This time last year I was in the same situation with my dd13. Like you I went to the school about the FB bullying and really to just make them aware. It was all very stressful and dd wasn't happy, but gradually she made other friends, fell out with the odd one, got friendly again but thankfully has never got friendly with the 'witches' again. She sees them for what they are. We were only talking the other day how a year has passed now and how well she has done coping with it all but also how much she has moved on. It is so difficult and girls are so foul to each other.

terryg Mon 18-Feb-13 20:54:40

Help! My 13 year old DD seems to go from one problem to the next with her group of friends and it is becoming incredibly stressful dealing with the fallout. Recently, things spilled over onto one of the girls Facebook page, via (evil bullying tool if you haven't heard of it) and my DH and I decided we had to speak to school, not about the falling out per se, but to inform them about and that my DD was pretty distressed about what had been written about her - everything from "you're ugly" to "you should die". School handled the situation very well, but my DD now very anxious about her friendships, and this is causing more problems. She says everything is ok now, but is feeling very insecure, and this is reflected in her behaviour - angry, pushing boundaries big-time and generally being unpleasant. I suspect some of these insecurities are being played out with her friends too and causing more problems with them.I certainly don't think she doesn't have a part to play in it, even though I only hear one side of the story! I think there are still issues with these girls, that are far from resolved, but cannot explicitly say this to my DD - think she knows this really but doesn't want to admit it to herself. She's not very confident, and doesn't make new friendships very easily, think she's trying to cling on to this group out of fear, rather than genuine friendship. It's so hard not to get emotionally involved - so stressful last time, trying to stay level-headed for her, then going downstairs and sobbing! Just want her to be happy and confident, and to be herself, without fear of rejection. Is this all 13 year old girls, and what can I do to help her? It breaks my heart to see her so lost whenever this happens. Any advice much appreciated.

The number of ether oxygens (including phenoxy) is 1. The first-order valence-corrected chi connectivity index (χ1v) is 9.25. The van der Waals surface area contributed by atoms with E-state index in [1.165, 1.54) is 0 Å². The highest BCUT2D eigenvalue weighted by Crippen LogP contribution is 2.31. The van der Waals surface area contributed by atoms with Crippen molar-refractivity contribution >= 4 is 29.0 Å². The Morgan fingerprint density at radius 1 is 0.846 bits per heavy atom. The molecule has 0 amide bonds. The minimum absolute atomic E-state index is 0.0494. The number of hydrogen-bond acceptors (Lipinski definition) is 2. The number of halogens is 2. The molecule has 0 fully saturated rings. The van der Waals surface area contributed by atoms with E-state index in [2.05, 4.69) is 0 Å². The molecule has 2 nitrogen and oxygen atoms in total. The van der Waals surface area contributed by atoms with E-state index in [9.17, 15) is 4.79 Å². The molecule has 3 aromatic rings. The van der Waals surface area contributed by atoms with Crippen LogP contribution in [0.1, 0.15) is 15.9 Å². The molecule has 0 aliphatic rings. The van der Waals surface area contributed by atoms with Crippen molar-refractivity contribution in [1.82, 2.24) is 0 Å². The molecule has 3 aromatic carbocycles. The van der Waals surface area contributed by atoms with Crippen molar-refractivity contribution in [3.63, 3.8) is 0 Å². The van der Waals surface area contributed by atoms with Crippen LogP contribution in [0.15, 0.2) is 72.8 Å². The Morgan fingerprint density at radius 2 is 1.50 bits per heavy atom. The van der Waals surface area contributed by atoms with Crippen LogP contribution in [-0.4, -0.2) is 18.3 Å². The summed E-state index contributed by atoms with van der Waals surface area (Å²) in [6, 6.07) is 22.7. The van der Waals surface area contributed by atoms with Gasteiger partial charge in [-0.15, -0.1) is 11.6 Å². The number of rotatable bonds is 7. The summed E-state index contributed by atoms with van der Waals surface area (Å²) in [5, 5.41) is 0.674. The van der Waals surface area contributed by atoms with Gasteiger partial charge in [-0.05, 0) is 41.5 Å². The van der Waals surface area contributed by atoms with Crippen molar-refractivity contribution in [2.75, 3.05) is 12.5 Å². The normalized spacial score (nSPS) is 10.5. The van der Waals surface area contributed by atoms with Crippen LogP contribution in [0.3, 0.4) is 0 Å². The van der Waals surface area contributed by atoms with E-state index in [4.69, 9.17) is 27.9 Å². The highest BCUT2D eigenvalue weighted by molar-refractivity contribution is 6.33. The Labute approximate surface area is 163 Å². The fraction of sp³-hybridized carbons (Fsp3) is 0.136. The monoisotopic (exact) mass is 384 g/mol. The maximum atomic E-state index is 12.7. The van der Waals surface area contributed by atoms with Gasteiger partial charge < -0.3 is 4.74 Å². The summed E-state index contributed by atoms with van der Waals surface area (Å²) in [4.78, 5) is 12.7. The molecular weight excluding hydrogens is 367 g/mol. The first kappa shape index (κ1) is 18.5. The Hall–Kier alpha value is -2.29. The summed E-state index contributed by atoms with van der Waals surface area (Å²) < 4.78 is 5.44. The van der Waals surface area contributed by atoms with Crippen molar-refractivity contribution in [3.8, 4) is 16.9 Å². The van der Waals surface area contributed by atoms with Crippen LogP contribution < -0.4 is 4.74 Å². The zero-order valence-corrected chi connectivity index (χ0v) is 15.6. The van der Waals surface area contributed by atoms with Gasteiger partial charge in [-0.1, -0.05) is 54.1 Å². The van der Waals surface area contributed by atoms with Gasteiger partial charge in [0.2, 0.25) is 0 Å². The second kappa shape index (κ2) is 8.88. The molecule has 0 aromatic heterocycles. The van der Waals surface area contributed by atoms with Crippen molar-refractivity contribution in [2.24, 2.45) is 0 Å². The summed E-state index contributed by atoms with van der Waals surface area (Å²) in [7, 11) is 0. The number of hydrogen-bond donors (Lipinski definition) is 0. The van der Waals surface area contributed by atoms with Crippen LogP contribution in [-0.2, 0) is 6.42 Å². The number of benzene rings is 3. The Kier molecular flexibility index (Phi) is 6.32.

Join the discussion

Join the discussion

Registering is free, easy, and means you can join in the discussion, get discounts, win prizes and lots more.

Register now